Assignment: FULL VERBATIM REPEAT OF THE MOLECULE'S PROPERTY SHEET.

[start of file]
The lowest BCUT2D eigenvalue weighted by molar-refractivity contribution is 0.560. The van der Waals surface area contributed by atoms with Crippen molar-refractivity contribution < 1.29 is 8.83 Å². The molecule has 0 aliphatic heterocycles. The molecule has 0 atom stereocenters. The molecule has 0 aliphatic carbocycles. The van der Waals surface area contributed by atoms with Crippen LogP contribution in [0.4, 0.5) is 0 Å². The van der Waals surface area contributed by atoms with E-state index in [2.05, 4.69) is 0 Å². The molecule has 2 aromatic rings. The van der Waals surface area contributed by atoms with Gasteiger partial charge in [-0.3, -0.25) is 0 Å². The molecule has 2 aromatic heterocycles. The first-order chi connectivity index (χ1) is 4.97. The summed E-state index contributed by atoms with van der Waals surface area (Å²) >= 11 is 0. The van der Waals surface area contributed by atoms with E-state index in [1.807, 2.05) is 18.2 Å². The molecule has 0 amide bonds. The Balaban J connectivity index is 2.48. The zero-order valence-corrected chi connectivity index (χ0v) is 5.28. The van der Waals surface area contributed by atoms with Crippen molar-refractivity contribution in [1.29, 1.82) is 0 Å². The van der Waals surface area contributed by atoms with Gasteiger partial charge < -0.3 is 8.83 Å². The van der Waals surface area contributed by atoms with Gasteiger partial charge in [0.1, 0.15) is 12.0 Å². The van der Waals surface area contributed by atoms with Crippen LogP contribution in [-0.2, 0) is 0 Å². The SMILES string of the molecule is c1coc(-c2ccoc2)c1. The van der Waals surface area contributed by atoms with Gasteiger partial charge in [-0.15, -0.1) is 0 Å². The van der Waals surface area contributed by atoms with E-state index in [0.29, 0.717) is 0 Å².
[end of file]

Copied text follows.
The lowest BCUT2D eigenvalue weighted by molar-refractivity contribution is 0.560. The van der Waals surface area contributed by atoms with Crippen molar-refractivity contribution < 1.29 is 8.83 Å². The molecule has 0 aliphatic heterocycles. The molecule has 0 atom stereocenters. The molecule has 0 aliphatic carbocycles. The van der Waals surface area contributed by atoms with Crippen LogP contribution in [0.4, 0.5) is 0 Å². The van der Waals surface area contributed by atoms with E-state index in [2.05, 4.69) is 0 Å². The molecule has 2 aromatic rings. The van der Waals surface area contributed by atoms with Gasteiger partial charge in [-0.3, -0.25) is 0 Å². The molecule has 2 aromatic heterocycles. The first-order chi connectivity index (χ1) is 4.97. The summed E-state index contributed by atoms with van der Waals surface area (Å²) >= 11 is 0. The van der Waals surface area contributed by atoms with E-state index in [1.807, 2.05) is 18.2 Å². The molecule has 0 amide bonds. The Balaban J connectivity index is 2.48. The zero-order valence-corrected chi connectivity index (χ0v) is 5.28. The van der Waals surface area contributed by atoms with Crippen molar-refractivity contribution in [1.29, 1.82) is 0 Å². The van der Waals surface area contributed by atoms with Gasteiger partial charge < -0.3 is 8.83 Å². The van der Waals surface area contributed by atoms with Gasteiger partial charge in [0.1, 0.15) is 12.0 Å². The van der Waals surface area contributed by atoms with Crippen LogP contribution in [-0.2, 0) is 0 Å². The SMILES string of the molecule is c1coc(-c2ccoc2)c1. The van der Waals surface area contributed by atoms with Gasteiger partial charge in [-0.15, -0.1) is 0 Å². The van der Waals surface area contributed by atoms with E-state index in [0.29, 0.717) is 0 Å².